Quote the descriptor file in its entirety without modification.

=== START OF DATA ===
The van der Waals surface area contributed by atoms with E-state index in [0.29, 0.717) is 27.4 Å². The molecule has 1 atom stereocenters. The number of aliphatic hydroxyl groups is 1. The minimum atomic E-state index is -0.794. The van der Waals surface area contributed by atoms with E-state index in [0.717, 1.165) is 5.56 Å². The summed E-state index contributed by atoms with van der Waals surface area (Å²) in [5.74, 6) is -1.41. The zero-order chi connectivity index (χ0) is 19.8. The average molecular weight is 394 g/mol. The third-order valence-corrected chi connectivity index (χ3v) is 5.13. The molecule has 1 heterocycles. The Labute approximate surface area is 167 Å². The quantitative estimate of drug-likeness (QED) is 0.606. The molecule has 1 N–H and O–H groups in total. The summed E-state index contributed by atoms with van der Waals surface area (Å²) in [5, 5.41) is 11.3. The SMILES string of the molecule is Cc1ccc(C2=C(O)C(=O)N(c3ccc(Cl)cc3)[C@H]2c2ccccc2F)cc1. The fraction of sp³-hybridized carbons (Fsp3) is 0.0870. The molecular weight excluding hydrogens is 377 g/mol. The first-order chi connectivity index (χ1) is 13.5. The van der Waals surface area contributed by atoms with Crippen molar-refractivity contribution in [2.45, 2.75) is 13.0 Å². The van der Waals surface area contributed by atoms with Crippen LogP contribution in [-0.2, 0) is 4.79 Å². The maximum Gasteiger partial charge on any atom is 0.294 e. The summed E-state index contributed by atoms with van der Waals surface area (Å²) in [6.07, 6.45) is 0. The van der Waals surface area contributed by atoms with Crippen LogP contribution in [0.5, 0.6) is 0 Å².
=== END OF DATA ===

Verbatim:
The van der Waals surface area contributed by atoms with E-state index in [0.29, 0.717) is 27.4 Å². The molecule has 1 atom stereocenters. The number of aliphatic hydroxyl groups is 1. The minimum atomic E-state index is -0.794. The van der Waals surface area contributed by atoms with E-state index in [0.717, 1.165) is 5.56 Å². The summed E-state index contributed by atoms with van der Waals surface area (Å²) in [5.74, 6) is -1.41. The zero-order chi connectivity index (χ0) is 19.8. The average molecular weight is 394 g/mol. The third-order valence-corrected chi connectivity index (χ3v) is 5.13. The molecule has 1 heterocycles. The Labute approximate surface area is 167 Å². The quantitative estimate of drug-likeness (QED) is 0.606. The molecule has 1 N–H and O–H groups in total. The summed E-state index contributed by atoms with van der Waals surface area (Å²) in [5, 5.41) is 11.3. The SMILES string of the molecule is Cc1ccc(C2=C(O)C(=O)N(c3ccc(Cl)cc3)[C@H]2c2ccccc2F)cc1. The fraction of sp³-hybridized carbons (Fsp3) is 0.0870. The molecular weight excluding hydrogens is 377 g/mol. The first-order chi connectivity index (χ1) is 13.5. The van der Waals surface area contributed by atoms with Crippen molar-refractivity contribution in [2.45, 2.75) is 13.0 Å². The van der Waals surface area contributed by atoms with Crippen LogP contribution in [-0.2, 0) is 4.79 Å². The maximum Gasteiger partial charge on any atom is 0.294 e. The summed E-state index contributed by atoms with van der Waals surface area (Å²) in [6.07, 6.45) is 0. The van der Waals surface area contributed by atoms with Crippen LogP contribution in [0.5, 0.6) is 0 Å².